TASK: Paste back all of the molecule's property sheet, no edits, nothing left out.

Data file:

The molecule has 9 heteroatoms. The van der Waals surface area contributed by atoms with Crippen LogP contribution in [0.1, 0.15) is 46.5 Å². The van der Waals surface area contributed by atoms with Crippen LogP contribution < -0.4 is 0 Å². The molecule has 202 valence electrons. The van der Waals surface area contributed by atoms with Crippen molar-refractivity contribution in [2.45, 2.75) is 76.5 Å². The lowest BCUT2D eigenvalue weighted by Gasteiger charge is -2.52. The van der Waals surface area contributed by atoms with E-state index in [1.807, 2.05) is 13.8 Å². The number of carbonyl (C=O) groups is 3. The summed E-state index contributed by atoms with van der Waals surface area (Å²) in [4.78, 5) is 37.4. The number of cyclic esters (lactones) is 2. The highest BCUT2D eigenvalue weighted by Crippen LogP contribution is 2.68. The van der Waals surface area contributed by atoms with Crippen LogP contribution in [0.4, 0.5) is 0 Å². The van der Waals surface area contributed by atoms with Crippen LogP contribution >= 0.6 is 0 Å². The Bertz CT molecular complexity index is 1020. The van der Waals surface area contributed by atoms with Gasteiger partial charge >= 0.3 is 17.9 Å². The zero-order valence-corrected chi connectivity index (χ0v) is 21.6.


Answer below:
The molecule has 9 heteroatoms. The van der Waals surface area contributed by atoms with Crippen LogP contribution in [0.1, 0.15) is 46.5 Å². The van der Waals surface area contributed by atoms with Crippen LogP contribution < -0.4 is 0 Å². The molecule has 202 valence electrons. The van der Waals surface area contributed by atoms with Crippen molar-refractivity contribution in [2.45, 2.75) is 76.5 Å². The lowest BCUT2D eigenvalue weighted by Gasteiger charge is -2.52. The van der Waals surface area contributed by atoms with E-state index in [1.807, 2.05) is 13.8 Å². The number of carbonyl (C=O) groups is 3. The summed E-state index contributed by atoms with van der Waals surface area (Å²) in [4.78, 5) is 37.4. The number of cyclic esters (lactones) is 2. The highest BCUT2D eigenvalue weighted by Crippen LogP contribution is 2.68. The van der Waals surface area contributed by atoms with Crippen LogP contribution in [0.4, 0.5) is 0 Å². The van der Waals surface area contributed by atoms with Crippen LogP contribution >= 0.6 is 0 Å². The Bertz CT molecular complexity index is 1020. The van der Waals surface area contributed by atoms with Gasteiger partial charge >= 0.3 is 17.9 Å². The zero-order valence-corrected chi connectivity index (χ0v) is 21.6.